Birth and Human Flourishing

October 30-31, 2015

As celebrated by the churches during the liturgical season of Christmas, the birth of a child has the character of a gift. What is the significance of our being born, of our ‘begottenness,’ for our nature as human beings, and what is its impact on how conceive of human flourishing and the good life?

This consultation takes as its point of departure three characteristics fundamental to human beings that are constellated by birth: fragility, insufficiency, and givenness.

Though human beings are, arguably, fragile throughout the whole of our lives, the entrance of the human being into the world and the beginning of life points up our fragility in a particular way: as a vulnerability intrinsic to our creatureliness, one that ought not be too easily regarded as negative but, rather, that signifies a certain preciousness to God and our fellows.

Our fragility is closely tied to the insufficiency so readily displayed in the time-frame with which this consultation is concerned: inclusive of life in utero and extending through the first couple weeks of life. In utero we are part of and connected to someone else, and after our births we are thrown into a set of relationships and a context not of our choosing. This being derived from another that is fundamental to ‘begottenness’ has important ramifications for the whole of life.

Finally, as emphasized by Biblical stories of once-barren mothers like Hannah and Elizabeth, and as pointed up especially during the season of Christmas, the birth of a child represents a profound gift—and not only on the side of the child’s parents or community. What does it mean that human beings receive our very selves as a gift, that everything we are and have is a gift given to us?

Our investigation takes stock of the analyses of birth given by philosophers such as Hannah Arendt (as in her account of ‘natality’), phenomenologists like James Mumford (as in his recent book Ethics at the Beginning of Life), and psychoanalytic feminists such as Luce Irigaray and Julia Kristeva, as well as theologies concerned with the cluster of doctrines treating the birth of Christ himself. What difference does it make that human beings are born, and how ought we bring that crucial difference to bear on an account of the good life?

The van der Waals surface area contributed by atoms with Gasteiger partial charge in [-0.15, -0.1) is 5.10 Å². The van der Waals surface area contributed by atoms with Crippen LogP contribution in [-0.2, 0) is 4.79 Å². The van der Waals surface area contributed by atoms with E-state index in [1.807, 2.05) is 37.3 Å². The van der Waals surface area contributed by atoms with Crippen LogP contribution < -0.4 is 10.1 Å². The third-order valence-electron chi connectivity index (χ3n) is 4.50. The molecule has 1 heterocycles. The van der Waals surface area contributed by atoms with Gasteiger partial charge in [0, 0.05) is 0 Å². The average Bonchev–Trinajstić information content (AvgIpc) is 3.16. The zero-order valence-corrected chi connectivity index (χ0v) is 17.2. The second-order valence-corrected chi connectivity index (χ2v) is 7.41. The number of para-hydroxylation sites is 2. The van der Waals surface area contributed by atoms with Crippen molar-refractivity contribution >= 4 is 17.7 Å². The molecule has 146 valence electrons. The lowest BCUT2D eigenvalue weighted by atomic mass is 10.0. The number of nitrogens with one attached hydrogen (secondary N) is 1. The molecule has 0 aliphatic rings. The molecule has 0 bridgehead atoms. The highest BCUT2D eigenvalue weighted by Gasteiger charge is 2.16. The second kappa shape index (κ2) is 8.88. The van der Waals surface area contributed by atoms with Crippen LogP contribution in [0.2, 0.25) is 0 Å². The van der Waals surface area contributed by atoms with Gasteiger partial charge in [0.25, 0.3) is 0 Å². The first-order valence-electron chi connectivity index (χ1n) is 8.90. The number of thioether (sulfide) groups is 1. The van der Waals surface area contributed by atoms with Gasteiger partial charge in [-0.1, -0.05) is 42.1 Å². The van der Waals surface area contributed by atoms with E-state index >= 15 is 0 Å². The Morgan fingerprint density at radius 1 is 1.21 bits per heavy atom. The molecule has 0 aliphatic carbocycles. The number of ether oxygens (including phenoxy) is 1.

Contributing Scholars

Michael Banner
University of Cambridge

Michael Banner is Dean, Fellow and Director of Studies in Theology and Religious Studies at Trinity College. He was previously the Director of ESRC Genomics Forum and Professor of Ethics and Public Policy in Life Sciences in the School of Molecular and Clinical Medicine, University of Edinburgh, and from 1994 to 2004 was F.D. Maurice Professor of Moral and Social Theology, King’s College, London. His 2013 Bampton Lectures were published in 2014 by Oxford University Press as The Ethics of Everyday Life: Moral Theology, Social Anthropology and the Imagination of the Human. Amongst his other publications are The Justification of Science and the Rationality of Religious Belief (OUP, 1990), Christian Ethics and Contemporary Moral Problems (CUP, 1999), and Christian Ethics: A Brief History (Blackwells, 2009). 

Tina Beattie
University of Roehampton

Tina Beattie is the Director of the Digby Stuart Research Centre for Religion, Society and Human Flourishing at the University of Roehampton. Much of her research focuses on the relationship between the Catholic tradition and contemporary culture, particularly in areas to do with gender, sexuality and reproductive ethics; Catholic social teaching and women’s rights, and theology and the visual arts. She has a keen interest in Marian theology, art and devotion, and in the relationship between medieval mysticism, sacramental theology, and psychoanalytic theory. Her latest research monograph, Theology After Postmodernity: Divining the Void, was published by Oxford University Press in 2013.

Tina Beattie, “A Mother is Born: A Reflection in Four Parts” (pdf)

Lisa Guenther
Vanderbilt University

Lisa Guenther is associate professor of philosophy at Vanderbilt University and the author of The Gift of the Other: Levinas and the Politics of Reproduction (SUNY Press, 2006) and Social Death and its Afterlives: A Critical Phenomenology of Solitary Confinement (Minnesota University Press, 2013). She facilitates a weekly discussion group at Riverbend Maximum Security Institution in Nashville, Tennessee.

James Mumford
University of Virginia

James Mumford is the Nicholas Wolterstorff postdoctoral research fellow. He earned his PhD from Oxford in ethics and religion, published in 2013 as Ethics at the Beginning of Life: A Phenomenological Critique (Oxford University Press). His research interests include bioethics, political theology and modern Catholic social thought. Mumford was an undergraduate at Oxford and a Henry Fellow at Yale. From 2010-13 he worked for leading British political/social policy think-tank, The Centre for Social Justice. He writes on a range of ethical, political and social issues for The Guardian, The Daily Telegraph, Demos Quarterly, The Huffington Post, The Spectator, The Hedgehog Review, The American Conservative and Standpoint.

James Mumford, “Dependency and Begottenness

The God and Human Flourishing consultations are sponsored by the McDonald Agape Foundation.